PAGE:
Slow the Bloat To China
Peter is a member of The Motley Fool Blog Network -- entries represent the personal opinion of the blogger and are not formally edited.
According to the IMF, China’s contribution to global economic growth has increased to an average of 31% from 2010-2013, up from just 8% in the 1980s, making it the world’s largest single contributor to global GDP. China’s GDP growth in Q1 2012 was 8.1%, a three-year low.
With the Eurozone on the brink and the US still treading water, the world is again looking to China to keep things under control and prevent further chaos. But with China now showing signs of a slowdown of its own, there are concerns that if the global financial crisis falls off the cliff there might not be anyone there to catch it this time. With the global economy on life support, the last thing anyone wants is to hear China sneezing.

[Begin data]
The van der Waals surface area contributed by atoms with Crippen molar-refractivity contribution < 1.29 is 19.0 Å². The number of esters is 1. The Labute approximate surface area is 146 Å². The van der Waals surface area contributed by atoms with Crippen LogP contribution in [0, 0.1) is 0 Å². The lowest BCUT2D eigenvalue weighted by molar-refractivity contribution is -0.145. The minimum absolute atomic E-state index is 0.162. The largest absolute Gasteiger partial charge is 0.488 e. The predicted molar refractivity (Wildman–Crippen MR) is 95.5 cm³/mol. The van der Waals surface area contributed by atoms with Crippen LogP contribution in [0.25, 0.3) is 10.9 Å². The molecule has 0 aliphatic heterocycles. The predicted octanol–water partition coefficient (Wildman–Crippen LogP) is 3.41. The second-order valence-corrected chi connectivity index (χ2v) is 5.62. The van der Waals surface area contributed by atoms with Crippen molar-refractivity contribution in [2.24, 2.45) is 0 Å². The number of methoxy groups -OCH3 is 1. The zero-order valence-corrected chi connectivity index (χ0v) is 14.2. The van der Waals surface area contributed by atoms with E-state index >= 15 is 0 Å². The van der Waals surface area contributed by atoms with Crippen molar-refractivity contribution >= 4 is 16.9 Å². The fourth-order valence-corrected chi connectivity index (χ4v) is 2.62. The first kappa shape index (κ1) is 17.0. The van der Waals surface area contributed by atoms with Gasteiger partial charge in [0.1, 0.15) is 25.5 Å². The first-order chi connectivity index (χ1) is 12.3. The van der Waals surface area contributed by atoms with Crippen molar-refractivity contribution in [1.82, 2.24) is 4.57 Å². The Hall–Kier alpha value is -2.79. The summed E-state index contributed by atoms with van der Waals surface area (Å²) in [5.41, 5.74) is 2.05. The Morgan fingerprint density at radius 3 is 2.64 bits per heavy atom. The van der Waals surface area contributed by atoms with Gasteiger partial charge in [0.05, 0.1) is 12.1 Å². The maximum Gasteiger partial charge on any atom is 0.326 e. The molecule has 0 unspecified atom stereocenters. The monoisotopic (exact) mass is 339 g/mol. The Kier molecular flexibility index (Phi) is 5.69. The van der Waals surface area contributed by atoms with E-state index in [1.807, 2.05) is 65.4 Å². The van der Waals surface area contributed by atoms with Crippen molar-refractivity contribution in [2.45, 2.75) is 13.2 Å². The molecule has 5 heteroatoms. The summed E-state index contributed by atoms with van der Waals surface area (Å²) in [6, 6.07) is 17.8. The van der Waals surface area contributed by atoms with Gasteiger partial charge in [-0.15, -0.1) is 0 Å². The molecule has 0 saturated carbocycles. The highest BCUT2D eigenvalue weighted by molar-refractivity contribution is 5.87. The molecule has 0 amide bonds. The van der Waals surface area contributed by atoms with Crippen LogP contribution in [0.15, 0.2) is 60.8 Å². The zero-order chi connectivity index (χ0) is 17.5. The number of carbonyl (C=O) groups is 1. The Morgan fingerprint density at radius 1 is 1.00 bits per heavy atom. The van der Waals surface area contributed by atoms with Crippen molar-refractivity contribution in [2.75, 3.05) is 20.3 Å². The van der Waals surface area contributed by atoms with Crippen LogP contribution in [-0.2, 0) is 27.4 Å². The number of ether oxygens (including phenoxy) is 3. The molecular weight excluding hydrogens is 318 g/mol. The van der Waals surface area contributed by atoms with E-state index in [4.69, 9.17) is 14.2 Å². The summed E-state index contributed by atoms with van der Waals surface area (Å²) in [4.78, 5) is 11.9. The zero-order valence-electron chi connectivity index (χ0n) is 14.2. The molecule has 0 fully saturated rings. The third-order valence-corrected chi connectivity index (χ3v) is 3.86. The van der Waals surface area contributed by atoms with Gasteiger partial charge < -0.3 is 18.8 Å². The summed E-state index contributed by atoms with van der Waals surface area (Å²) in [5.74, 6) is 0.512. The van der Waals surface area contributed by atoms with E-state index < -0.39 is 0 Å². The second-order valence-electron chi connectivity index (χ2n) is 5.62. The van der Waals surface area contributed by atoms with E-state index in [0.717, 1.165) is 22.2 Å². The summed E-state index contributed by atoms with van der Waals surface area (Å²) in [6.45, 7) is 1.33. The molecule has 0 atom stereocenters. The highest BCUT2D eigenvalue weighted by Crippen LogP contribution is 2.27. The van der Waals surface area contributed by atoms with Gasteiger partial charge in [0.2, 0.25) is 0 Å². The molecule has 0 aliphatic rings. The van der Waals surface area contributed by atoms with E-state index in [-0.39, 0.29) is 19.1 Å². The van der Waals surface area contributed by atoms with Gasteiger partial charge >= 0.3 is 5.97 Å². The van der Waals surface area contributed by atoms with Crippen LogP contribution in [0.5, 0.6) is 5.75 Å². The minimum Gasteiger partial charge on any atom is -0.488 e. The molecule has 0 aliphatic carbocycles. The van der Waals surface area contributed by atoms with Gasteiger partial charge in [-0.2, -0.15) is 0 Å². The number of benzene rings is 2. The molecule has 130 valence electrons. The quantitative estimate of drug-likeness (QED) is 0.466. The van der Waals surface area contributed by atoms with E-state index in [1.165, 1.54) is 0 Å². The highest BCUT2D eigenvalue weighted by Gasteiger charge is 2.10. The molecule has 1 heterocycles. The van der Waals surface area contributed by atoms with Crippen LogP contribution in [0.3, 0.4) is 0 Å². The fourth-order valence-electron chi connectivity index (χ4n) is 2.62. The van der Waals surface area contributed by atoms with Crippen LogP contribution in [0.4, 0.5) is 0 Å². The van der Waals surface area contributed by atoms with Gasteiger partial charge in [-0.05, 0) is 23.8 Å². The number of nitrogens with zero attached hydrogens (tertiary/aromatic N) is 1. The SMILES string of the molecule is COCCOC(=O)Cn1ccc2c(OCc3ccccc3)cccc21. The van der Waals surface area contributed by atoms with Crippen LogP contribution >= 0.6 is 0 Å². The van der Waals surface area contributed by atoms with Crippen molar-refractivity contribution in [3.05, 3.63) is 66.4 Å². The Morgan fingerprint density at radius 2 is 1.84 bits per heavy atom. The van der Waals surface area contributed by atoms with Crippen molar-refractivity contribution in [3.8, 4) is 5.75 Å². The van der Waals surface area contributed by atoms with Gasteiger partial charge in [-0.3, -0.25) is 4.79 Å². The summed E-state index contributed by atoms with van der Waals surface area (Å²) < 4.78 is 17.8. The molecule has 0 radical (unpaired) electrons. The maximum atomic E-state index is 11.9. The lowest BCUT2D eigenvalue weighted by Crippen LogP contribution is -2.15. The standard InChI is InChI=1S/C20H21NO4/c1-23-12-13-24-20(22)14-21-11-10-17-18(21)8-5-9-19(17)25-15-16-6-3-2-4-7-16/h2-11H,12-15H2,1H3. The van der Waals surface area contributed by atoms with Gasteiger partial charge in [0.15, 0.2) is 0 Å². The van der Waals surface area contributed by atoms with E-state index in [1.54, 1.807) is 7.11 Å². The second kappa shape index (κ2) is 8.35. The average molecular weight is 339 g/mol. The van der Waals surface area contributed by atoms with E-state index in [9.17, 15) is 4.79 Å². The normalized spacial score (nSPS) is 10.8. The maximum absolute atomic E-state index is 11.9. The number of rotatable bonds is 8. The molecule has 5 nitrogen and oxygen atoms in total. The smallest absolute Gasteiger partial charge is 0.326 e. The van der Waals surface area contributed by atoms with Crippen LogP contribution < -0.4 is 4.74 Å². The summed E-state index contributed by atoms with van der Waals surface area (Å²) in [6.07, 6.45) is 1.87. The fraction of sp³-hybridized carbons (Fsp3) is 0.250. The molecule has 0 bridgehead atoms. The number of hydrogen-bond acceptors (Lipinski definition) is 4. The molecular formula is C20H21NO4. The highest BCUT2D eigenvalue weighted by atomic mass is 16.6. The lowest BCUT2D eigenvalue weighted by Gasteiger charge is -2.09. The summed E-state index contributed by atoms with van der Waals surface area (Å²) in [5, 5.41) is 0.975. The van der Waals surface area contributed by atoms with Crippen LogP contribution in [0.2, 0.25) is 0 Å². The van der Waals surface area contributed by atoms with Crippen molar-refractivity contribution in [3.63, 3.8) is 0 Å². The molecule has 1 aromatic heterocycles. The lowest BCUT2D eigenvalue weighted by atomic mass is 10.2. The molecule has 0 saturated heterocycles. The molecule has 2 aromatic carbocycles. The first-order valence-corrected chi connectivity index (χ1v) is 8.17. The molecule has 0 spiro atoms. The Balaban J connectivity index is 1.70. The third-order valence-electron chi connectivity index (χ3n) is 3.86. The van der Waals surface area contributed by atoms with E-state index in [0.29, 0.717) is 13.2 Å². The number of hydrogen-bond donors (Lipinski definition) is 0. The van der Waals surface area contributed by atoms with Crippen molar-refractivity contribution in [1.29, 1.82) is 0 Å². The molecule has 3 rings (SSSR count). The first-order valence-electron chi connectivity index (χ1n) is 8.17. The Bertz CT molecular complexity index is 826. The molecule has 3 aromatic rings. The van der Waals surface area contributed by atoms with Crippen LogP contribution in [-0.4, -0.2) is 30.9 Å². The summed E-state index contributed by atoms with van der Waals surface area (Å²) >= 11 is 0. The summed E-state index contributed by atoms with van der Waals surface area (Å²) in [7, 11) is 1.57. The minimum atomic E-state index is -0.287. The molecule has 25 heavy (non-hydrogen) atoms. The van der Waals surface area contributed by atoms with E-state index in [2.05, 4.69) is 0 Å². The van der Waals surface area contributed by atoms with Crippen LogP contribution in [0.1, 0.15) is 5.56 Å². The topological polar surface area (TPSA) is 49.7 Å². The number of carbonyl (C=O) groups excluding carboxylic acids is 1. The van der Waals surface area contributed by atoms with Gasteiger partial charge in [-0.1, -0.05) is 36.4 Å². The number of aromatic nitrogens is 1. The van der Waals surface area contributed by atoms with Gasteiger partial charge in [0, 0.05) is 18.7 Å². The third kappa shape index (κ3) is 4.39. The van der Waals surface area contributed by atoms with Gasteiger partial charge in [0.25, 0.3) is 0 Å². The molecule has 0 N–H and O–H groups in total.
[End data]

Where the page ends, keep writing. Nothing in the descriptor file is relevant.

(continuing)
By the Numbers
Slowing demand for Chinese products overseas coupled with a decline in imports to China have raised concerns that the world’s second largest economy may be feeling the strain of the ongoing crisis. China’s exports in April totaled just over $163 billion, growing just 4.9%, down almost a third from the annual growth rate of 7.2%. Analysts at HSBC have attributed the decline to weakening demand for Chinese products overseas as well as slowing demand for goods at home. China’s manufacturing sector, further exacerbating the problem, registered a PMI at 49.1, the weakest reading this year. Manufacturing output in May was the lowest since November 2011.
HSBC (NYSE: HBC) China’s manufacturing PMI, which tracks smaller private sector firms declined to 48.4, down from 49.3 in April, marking seven consecutive months of contraction. The employment sub-index fell to 48.1, the lowest mark since Q1 2009.